3 June 1877, Le Havre, Normandy – 23 March 1953, Forcalquier
Raoul Dufy was a French Fauvist painter. He developed a colorful, decorative style that became fashionable for designs of ceramics and textiles, as well as decorative schemes for public buildings.
He is noted for scenes of open-air social events. He was also a draftsman, printmaker, book illustrator, Scenic designer, a designer of furniture, and a planner of public spaces.
Henri Matisse’s Luxe, Calme et Volupté, was a revelation to the young artist, and it directed his interests towards Fauvism.
Les Fauves (the wild beasts) emphasized bright color and bold contours in their work.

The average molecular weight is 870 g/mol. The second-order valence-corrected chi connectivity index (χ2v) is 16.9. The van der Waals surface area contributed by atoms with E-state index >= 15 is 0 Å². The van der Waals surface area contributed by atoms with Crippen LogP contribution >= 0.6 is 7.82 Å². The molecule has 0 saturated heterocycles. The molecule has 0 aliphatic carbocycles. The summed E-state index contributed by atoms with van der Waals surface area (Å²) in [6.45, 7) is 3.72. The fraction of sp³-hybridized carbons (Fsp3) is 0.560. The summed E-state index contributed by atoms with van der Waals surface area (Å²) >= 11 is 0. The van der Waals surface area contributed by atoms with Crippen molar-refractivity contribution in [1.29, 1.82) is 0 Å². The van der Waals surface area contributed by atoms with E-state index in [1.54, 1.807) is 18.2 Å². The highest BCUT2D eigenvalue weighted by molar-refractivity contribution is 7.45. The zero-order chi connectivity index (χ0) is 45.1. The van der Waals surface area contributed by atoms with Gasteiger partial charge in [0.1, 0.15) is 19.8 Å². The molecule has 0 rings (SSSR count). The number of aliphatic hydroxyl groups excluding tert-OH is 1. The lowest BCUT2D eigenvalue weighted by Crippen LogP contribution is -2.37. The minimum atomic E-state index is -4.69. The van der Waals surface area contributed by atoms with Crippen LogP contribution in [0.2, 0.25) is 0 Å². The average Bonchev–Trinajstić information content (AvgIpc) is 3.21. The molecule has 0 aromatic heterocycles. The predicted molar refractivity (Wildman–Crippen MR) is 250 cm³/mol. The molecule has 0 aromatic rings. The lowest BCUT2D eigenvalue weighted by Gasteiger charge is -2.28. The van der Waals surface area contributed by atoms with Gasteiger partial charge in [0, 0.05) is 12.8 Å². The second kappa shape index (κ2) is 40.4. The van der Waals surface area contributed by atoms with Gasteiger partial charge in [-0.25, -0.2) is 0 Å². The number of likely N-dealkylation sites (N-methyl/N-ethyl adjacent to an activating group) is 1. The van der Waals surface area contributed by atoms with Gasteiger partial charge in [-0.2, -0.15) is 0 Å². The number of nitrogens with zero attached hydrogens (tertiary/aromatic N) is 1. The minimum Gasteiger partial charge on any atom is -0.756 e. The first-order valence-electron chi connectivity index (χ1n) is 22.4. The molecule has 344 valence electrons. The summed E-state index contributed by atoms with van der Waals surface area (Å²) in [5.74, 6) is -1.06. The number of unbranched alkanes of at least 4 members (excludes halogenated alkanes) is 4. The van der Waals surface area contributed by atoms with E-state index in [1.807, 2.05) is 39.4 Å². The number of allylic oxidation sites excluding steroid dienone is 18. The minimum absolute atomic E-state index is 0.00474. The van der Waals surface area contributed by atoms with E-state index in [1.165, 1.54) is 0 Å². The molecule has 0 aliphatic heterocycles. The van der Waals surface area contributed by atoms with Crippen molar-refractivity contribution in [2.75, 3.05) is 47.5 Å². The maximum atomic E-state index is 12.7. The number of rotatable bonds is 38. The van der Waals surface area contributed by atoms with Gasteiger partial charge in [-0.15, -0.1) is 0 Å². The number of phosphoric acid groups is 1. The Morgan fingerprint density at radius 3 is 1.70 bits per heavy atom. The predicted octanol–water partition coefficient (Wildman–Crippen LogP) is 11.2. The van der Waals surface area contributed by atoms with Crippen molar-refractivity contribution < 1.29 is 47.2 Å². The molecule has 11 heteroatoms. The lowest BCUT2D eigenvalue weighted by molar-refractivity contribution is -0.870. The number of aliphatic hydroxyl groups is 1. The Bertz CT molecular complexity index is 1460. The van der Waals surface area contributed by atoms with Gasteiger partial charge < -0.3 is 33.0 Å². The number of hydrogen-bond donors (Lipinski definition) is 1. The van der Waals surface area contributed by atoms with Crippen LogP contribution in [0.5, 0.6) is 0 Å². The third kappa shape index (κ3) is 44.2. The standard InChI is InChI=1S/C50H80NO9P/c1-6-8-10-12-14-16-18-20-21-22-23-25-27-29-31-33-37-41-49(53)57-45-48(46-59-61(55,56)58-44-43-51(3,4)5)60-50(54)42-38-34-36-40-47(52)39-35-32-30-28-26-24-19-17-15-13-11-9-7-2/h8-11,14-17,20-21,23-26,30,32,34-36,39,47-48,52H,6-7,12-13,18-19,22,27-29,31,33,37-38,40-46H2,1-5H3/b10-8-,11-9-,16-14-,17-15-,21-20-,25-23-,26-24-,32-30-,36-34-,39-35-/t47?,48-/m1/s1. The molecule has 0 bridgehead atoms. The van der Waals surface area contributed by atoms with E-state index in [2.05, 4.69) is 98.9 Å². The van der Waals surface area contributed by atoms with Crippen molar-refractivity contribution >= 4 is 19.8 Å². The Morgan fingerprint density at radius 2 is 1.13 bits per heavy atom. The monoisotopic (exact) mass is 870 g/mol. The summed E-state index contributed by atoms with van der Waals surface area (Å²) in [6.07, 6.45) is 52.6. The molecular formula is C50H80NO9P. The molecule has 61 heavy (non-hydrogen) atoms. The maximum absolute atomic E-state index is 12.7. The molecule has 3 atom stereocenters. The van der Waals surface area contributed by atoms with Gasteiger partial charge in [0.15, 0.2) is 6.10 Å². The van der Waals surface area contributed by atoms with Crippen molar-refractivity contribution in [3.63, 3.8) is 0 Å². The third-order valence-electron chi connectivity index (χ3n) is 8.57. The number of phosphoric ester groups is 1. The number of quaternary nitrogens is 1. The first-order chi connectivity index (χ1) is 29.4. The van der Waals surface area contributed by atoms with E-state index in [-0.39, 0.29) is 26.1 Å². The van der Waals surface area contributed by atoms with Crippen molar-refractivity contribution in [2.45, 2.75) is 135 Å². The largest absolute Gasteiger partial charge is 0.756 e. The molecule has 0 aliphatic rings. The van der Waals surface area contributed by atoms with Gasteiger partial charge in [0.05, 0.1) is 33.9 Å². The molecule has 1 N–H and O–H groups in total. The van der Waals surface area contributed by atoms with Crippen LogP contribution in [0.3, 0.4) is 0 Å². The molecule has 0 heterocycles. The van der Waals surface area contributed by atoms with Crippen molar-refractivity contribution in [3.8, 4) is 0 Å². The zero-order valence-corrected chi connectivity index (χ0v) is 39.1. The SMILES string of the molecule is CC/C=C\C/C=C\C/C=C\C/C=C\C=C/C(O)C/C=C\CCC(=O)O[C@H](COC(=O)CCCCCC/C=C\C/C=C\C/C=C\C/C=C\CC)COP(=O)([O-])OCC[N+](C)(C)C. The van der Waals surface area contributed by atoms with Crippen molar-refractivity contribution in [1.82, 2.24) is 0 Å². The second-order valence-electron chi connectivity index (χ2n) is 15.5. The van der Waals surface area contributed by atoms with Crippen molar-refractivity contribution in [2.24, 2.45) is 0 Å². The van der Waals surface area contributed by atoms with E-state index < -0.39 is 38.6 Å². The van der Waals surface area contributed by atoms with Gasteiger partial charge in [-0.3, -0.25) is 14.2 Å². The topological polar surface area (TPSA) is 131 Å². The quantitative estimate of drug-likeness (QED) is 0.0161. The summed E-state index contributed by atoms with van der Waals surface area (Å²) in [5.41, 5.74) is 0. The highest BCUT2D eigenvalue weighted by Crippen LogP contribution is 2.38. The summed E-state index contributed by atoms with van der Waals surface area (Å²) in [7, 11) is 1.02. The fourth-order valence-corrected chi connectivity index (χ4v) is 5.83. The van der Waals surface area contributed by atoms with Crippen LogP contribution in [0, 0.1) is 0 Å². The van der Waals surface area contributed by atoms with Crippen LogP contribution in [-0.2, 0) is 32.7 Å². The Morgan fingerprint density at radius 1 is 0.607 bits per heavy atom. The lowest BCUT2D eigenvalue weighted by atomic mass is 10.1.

Dufy’s painting reflected this aesthetic until about 1909, when contact with the work of Paul Cézanne led him to adopt a somewhat subtler technique.
It was not until 1920, however, after he had flirted briefly with yet another style, cubism, that Dufy developed his own distinctive approach.
It involved skeletal structures, arranged with foreshortened perspective, and the use of thin washes of color applied quickly, in a manner that came to be known as stenographic.